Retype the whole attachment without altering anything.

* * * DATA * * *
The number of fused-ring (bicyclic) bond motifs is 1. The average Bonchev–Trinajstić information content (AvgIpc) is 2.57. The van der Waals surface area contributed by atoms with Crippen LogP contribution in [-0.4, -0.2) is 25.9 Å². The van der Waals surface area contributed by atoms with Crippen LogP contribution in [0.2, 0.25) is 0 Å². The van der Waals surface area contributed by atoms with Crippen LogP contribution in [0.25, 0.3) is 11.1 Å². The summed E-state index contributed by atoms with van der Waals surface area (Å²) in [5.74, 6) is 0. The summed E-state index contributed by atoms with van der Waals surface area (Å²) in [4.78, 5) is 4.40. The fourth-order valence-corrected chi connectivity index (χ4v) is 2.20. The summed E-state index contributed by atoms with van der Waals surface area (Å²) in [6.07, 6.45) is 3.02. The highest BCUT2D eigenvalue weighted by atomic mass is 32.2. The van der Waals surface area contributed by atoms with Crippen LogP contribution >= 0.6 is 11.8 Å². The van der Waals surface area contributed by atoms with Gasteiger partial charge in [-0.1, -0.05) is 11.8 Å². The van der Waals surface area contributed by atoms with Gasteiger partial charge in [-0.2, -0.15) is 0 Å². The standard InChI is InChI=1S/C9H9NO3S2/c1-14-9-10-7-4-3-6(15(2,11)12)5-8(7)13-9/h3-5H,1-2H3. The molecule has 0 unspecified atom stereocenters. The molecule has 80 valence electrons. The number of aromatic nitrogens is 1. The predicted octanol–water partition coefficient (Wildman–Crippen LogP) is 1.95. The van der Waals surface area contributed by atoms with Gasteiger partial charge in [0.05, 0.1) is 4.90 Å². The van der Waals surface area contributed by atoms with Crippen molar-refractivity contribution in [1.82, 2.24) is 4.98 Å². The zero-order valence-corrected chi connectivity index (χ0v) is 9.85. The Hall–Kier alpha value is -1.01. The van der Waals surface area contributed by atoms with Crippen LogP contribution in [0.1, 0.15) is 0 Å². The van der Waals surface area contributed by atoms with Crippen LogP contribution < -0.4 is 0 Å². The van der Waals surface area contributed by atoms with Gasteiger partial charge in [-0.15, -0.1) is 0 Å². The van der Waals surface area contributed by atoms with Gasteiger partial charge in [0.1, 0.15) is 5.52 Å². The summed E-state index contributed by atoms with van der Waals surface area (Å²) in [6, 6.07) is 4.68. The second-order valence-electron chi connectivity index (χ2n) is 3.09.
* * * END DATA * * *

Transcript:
The number of fused-ring (bicyclic) bond motifs is 1. The average Bonchev–Trinajstić information content (AvgIpc) is 2.57. The van der Waals surface area contributed by atoms with Crippen LogP contribution in [-0.4, -0.2) is 25.9 Å². The van der Waals surface area contributed by atoms with Crippen LogP contribution in [0.2, 0.25) is 0 Å². The van der Waals surface area contributed by atoms with Crippen LogP contribution in [0.25, 0.3) is 11.1 Å². The summed E-state index contributed by atoms with van der Waals surface area (Å²) in [5.74, 6) is 0. The summed E-state index contributed by atoms with van der Waals surface area (Å²) in [4.78, 5) is 4.40. The fourth-order valence-corrected chi connectivity index (χ4v) is 2.20. The summed E-state index contributed by atoms with van der Waals surface area (Å²) in [6.07, 6.45) is 3.02. The highest BCUT2D eigenvalue weighted by atomic mass is 32.2. The van der Waals surface area contributed by atoms with Crippen LogP contribution >= 0.6 is 11.8 Å². The van der Waals surface area contributed by atoms with Gasteiger partial charge in [-0.1, -0.05) is 11.8 Å². The van der Waals surface area contributed by atoms with Gasteiger partial charge in [-0.2, -0.15) is 0 Å². The standard InChI is InChI=1S/C9H9NO3S2/c1-14-9-10-7-4-3-6(15(2,11)12)5-8(7)13-9/h3-5H,1-2H3. The molecule has 0 unspecified atom stereocenters. The molecule has 80 valence electrons. The number of aromatic nitrogens is 1. The predicted octanol–water partition coefficient (Wildman–Crippen LogP) is 1.95. The van der Waals surface area contributed by atoms with Gasteiger partial charge in [0.05, 0.1) is 4.90 Å². The van der Waals surface area contributed by atoms with Crippen molar-refractivity contribution in [1.82, 2.24) is 4.98 Å². The zero-order valence-corrected chi connectivity index (χ0v) is 9.85. The Hall–Kier alpha value is -1.01. The van der Waals surface area contributed by atoms with Crippen LogP contribution in [0.1, 0.15) is 0 Å². The van der Waals surface area contributed by atoms with Crippen LogP contribution < -0.4 is 0 Å². The van der Waals surface area contributed by atoms with Gasteiger partial charge in [-0.15, -0.1) is 0 Å². The van der Waals surface area contributed by atoms with Gasteiger partial charge in [0.1, 0.15) is 5.52 Å². The summed E-state index contributed by atoms with van der Waals surface area (Å²) in [6, 6.07) is 4.68. The second-order valence-electron chi connectivity index (χ2n) is 3.09.